Thursday, June 21, 2012

DO WE HAVE TO BRING HIM? It's charming that Chris Christie likes to go to Springsteen concerts, and it speaks well of him that he can enjoy the concerts despite disagreeing with Springsteen on matters of politics, an admirable trait well beyond the reach of Max Boot and a million other miserable kulturkampfers. Where it all goes wrong in Jeffrey Goldberg's essay is here:
Christie believes fiercely that Springsteen would understand him if he only made the effort.
As would Princess Leia, no doubt.
But here’s what I told him I imagine Springsteen might ask: “Governor, do you really believe it’s a level playing field? Do you really believe that marginalized people even have access to opportunity?”

“Look,” Christie said to the imaginary Springsteen...
I have an overactive, indeed feverish, imagination, but I stopped pretending to challenge my artist heroes like this when I was a little boy. The "I bet if I said to him" style is not exalted by application to rock stars. I love Evelyn Waugh and even if given the opportunity (e.g., in hell) would not dream of trying to talk him out of being Evelyn Waugh so he could reform and spread the good word about single payer. There really is a difference between a nerd and a dork.

Much as I dislike Christie, I blame Goldberg for this. He's insufferable. He seems genuinely hurt on the Governor's behalf that "Springsteen studiously ignores Christie at shows" and that Springsteen "doesn’t seem to care that Christie is the sort of Republican many Democrats find appealing." He bets Springsteen is "confused" that his fans vote for Christie, as he does not have the sophisticated electoral analytic skills of Jeffrey Goldberg at his disposal. (Here's his resume, though!) Plus this:
I asked him if he thought Springsteen was a hypocrite. This suspicion has scratched at me ever since my discovery, a dozen years ago, while visiting Boston to interview one of his guitarists, Steven Van Zandt, that Springsteen and his band had parked themselves at the Four Seasons.
Christie tells him off there, and probably enjoyed having a straight man set him up for his subsequent rant about bootstrap economics. Which, along with Goldberg's opportunity to get funky with a rightwing heartthrob, is really the only reason why this extended bro-hug exists.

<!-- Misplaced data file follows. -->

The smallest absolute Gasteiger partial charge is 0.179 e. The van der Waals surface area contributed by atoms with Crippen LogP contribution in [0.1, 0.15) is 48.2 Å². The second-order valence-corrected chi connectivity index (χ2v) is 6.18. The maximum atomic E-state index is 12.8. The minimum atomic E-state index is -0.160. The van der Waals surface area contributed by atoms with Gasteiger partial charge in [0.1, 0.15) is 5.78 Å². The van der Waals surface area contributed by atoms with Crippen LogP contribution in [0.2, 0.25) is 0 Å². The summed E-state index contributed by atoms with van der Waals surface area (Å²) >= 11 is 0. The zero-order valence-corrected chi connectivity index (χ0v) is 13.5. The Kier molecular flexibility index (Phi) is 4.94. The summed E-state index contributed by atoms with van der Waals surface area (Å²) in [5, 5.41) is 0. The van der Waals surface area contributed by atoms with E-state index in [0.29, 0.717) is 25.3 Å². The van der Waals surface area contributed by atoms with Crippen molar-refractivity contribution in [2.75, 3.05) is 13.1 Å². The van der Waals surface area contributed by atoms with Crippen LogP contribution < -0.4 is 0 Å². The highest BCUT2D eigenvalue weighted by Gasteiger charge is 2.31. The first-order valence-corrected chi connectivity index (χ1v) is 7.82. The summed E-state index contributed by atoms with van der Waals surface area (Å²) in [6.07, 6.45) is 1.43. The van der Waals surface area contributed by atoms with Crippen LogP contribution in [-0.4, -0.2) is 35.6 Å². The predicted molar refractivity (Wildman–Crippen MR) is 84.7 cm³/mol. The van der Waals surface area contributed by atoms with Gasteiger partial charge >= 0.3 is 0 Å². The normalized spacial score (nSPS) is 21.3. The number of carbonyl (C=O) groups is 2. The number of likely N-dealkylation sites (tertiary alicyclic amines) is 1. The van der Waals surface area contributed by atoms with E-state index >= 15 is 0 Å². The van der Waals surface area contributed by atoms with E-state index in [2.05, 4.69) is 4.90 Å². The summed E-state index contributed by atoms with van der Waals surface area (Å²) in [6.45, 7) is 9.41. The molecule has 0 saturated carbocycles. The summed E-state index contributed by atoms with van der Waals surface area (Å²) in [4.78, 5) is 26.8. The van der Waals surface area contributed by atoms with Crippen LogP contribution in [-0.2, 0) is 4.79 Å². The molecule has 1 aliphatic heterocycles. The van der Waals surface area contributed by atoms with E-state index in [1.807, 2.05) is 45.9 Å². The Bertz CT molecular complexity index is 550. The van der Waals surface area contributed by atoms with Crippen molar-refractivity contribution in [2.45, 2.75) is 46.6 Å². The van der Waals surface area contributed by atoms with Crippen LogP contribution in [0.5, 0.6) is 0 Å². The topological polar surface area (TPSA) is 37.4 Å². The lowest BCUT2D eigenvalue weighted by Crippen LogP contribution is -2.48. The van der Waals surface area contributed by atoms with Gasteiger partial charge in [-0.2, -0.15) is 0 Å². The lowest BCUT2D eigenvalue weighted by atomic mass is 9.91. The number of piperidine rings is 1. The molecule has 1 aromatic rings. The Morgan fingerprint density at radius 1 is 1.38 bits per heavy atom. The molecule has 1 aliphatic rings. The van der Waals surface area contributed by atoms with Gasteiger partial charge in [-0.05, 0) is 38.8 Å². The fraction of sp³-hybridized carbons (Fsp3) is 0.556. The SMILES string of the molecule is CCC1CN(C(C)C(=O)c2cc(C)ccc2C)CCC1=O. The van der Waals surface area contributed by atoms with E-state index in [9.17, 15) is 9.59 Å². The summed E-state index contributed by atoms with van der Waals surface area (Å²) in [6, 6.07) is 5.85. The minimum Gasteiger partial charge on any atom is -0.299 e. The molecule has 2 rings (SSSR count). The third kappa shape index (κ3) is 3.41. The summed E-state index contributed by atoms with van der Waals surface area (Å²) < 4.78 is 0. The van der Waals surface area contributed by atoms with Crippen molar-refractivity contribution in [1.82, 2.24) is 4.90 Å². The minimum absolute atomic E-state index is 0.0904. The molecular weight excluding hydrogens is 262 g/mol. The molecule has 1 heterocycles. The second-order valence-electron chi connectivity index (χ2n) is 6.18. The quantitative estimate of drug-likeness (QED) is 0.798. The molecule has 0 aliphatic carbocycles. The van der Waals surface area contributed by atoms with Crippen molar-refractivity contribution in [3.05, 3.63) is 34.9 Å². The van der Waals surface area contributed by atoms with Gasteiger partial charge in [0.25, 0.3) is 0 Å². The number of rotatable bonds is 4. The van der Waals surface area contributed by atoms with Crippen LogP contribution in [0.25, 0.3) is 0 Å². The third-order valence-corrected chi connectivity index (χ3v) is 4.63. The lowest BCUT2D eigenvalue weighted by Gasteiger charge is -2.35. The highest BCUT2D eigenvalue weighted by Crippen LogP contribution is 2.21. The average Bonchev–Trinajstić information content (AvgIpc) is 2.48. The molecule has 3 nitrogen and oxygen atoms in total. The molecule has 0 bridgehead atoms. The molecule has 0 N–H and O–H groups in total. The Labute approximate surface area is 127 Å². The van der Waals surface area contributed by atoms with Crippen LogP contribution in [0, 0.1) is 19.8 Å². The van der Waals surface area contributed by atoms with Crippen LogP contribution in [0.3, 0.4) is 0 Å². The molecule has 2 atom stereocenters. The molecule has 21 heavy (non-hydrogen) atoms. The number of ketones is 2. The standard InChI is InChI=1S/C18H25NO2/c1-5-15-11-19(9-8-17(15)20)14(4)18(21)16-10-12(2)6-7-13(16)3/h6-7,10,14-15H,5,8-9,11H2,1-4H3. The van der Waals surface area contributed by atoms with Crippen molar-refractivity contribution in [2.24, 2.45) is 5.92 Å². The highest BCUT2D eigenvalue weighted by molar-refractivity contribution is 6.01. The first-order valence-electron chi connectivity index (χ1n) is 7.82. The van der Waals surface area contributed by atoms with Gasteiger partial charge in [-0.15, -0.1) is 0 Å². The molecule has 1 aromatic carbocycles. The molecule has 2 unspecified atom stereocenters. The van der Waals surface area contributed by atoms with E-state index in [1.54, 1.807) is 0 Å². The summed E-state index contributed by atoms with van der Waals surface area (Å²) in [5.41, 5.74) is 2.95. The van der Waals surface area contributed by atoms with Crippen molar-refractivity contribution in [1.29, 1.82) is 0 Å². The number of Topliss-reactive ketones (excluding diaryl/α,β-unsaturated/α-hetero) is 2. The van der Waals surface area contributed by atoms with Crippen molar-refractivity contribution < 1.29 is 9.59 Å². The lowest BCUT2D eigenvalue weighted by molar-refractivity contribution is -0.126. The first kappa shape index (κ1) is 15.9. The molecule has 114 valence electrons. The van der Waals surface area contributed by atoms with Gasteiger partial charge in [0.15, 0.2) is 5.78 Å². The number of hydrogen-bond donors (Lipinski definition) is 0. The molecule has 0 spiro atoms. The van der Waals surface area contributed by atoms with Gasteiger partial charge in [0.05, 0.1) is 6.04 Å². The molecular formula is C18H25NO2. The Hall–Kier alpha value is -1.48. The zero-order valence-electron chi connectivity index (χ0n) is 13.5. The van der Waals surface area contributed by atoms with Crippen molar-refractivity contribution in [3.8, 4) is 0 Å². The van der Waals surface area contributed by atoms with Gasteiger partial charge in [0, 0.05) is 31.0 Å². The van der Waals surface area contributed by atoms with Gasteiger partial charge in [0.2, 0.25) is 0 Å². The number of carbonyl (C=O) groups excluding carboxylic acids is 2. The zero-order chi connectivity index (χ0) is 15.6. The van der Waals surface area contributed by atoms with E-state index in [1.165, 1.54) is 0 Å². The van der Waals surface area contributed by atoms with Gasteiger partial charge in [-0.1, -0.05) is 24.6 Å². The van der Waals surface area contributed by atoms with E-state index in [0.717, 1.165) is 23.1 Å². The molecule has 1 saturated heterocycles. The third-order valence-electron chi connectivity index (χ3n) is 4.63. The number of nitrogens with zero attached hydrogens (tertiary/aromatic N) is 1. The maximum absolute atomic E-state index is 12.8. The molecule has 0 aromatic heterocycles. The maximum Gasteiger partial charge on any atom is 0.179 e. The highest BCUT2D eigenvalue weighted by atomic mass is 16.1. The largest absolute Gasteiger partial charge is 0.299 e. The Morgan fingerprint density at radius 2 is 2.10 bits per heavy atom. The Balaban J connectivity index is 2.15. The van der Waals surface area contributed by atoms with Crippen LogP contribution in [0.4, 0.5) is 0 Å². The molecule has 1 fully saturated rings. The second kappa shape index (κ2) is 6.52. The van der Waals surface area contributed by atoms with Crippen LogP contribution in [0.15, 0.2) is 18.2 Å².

UPDATE. Lovely comments. whetstone asks why I disliked Goldberg's article: "I thought rich asshole boomers Jeffrey Goldberg and Chris Christie having a Civics 101 dialogue with Invisible Bruce Springsteen while waiting, pining for their hero to toss a sweaty bandana their way was exactly the Waiting For Godot 21st-century America deserves." You know, I can't argue with that.

Several commenters share Keith's intuition that "so many Republicans have this unspoken assumption that all rich people should vote for them, and that the ones who don't are hypocrites or class traitors." Well, yes. The other latest culture-war boohoo is that Jon Stewart is rich yet he "openly criticizes, condemns and mocks rich Americans," which of course is hypocrisy. I don't know why these guys don't choose literacy as their standard for hypocrisy instead: "Jon Stewart knows how to read and write, yet he attacks Mitt Romney, who also knows how to read and write. What a phony!" That would leave Jonah Goldberg as the only one above suspicion.

I could fill the page with your genius, but
No More Mister Nice Blog also had a good swipe at Goldberg's essay and his commenter Victor's reaction should be backed up:
"I compartmentalize," Christie says.
I guess that's what happens when you have 4 stomachs.

No comments:

Post a Comment